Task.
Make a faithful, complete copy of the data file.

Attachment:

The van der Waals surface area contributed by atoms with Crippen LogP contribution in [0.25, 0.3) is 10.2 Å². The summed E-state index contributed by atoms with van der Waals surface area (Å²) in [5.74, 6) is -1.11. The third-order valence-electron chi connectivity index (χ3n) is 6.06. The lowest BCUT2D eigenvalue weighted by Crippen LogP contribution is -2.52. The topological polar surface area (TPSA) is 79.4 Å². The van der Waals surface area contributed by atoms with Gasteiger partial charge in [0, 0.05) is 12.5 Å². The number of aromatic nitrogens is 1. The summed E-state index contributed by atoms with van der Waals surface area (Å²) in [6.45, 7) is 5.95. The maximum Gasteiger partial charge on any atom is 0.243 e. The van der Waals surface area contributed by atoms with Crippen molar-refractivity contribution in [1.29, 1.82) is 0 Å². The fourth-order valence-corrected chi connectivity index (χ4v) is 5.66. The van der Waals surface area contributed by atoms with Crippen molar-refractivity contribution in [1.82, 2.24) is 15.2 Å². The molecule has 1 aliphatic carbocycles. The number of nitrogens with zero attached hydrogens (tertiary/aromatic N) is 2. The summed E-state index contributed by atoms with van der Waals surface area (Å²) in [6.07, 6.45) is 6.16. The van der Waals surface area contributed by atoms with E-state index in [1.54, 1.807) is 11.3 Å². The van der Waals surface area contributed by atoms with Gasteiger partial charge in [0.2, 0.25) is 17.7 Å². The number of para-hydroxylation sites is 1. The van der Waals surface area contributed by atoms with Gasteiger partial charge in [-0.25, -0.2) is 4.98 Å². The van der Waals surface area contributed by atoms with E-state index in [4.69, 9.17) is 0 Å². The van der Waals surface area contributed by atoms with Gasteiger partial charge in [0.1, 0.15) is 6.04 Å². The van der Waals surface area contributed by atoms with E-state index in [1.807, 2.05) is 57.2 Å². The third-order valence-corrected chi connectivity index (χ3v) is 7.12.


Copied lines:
The van der Waals surface area contributed by atoms with Crippen LogP contribution in [0.25, 0.3) is 10.2 Å². The summed E-state index contributed by atoms with van der Waals surface area (Å²) in [5.74, 6) is -1.11. The third-order valence-electron chi connectivity index (χ3n) is 6.06. The lowest BCUT2D eigenvalue weighted by Crippen LogP contribution is -2.52. The topological polar surface area (TPSA) is 79.4 Å². The van der Waals surface area contributed by atoms with Gasteiger partial charge in [0, 0.05) is 12.5 Å². The number of aromatic nitrogens is 1. The summed E-state index contributed by atoms with van der Waals surface area (Å²) in [6.45, 7) is 5.95. The maximum Gasteiger partial charge on any atom is 0.243 e. The van der Waals surface area contributed by atoms with Crippen molar-refractivity contribution in [1.29, 1.82) is 0 Å². The fourth-order valence-corrected chi connectivity index (χ4v) is 5.66. The van der Waals surface area contributed by atoms with Crippen molar-refractivity contribution in [1.82, 2.24) is 15.2 Å². The molecule has 1 aliphatic carbocycles. The number of nitrogens with zero attached hydrogens (tertiary/aromatic N) is 2. The summed E-state index contributed by atoms with van der Waals surface area (Å²) in [6.07, 6.45) is 6.16. The van der Waals surface area contributed by atoms with E-state index in [1.54, 1.807) is 11.3 Å². The van der Waals surface area contributed by atoms with Gasteiger partial charge in [0.2, 0.25) is 17.7 Å². The number of para-hydroxylation sites is 1. The van der Waals surface area contributed by atoms with Gasteiger partial charge in [-0.25, -0.2) is 4.98 Å². The van der Waals surface area contributed by atoms with E-state index in [4.69, 9.17) is 0 Å². The van der Waals surface area contributed by atoms with Gasteiger partial charge in [0.1, 0.15) is 6.04 Å². The van der Waals surface area contributed by atoms with E-state index in [1.807, 2.05) is 57.2 Å². The third-order valence-corrected chi connectivity index (χ3v) is 7.12.